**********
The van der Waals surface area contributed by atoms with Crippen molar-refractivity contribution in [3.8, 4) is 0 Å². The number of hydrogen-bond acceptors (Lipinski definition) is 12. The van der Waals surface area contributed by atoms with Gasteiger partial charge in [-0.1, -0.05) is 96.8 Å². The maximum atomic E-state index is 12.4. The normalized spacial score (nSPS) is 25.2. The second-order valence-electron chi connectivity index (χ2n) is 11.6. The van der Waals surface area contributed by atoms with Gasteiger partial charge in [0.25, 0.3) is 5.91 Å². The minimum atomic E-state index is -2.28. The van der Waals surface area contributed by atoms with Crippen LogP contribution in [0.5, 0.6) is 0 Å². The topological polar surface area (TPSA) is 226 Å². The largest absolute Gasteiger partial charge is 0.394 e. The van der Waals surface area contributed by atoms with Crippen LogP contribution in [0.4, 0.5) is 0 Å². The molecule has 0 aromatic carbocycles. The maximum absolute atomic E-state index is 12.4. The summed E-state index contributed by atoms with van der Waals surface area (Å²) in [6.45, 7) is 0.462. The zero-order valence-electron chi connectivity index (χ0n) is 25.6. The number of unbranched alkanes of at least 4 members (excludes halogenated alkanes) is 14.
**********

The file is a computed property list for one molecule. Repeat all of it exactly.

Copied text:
The van der Waals surface area contributed by atoms with Crippen molar-refractivity contribution in [3.8, 4) is 0 Å². The number of hydrogen-bond acceptors (Lipinski definition) is 12. The van der Waals surface area contributed by atoms with Gasteiger partial charge in [-0.1, -0.05) is 96.8 Å². The maximum atomic E-state index is 12.4. The normalized spacial score (nSPS) is 25.2. The second-order valence-electron chi connectivity index (χ2n) is 11.6. The van der Waals surface area contributed by atoms with Gasteiger partial charge in [0.25, 0.3) is 5.91 Å². The minimum atomic E-state index is -2.28. The van der Waals surface area contributed by atoms with Crippen LogP contribution in [0.5, 0.6) is 0 Å². The topological polar surface area (TPSA) is 226 Å². The largest absolute Gasteiger partial charge is 0.394 e. The van der Waals surface area contributed by atoms with Crippen LogP contribution in [0.4, 0.5) is 0 Å². The molecule has 0 aromatic carbocycles. The maximum absolute atomic E-state index is 12.4. The summed E-state index contributed by atoms with van der Waals surface area (Å²) in [6.45, 7) is 0.462. The zero-order valence-electron chi connectivity index (χ0n) is 25.6. The number of unbranched alkanes of at least 4 members (excludes halogenated alkanes) is 14.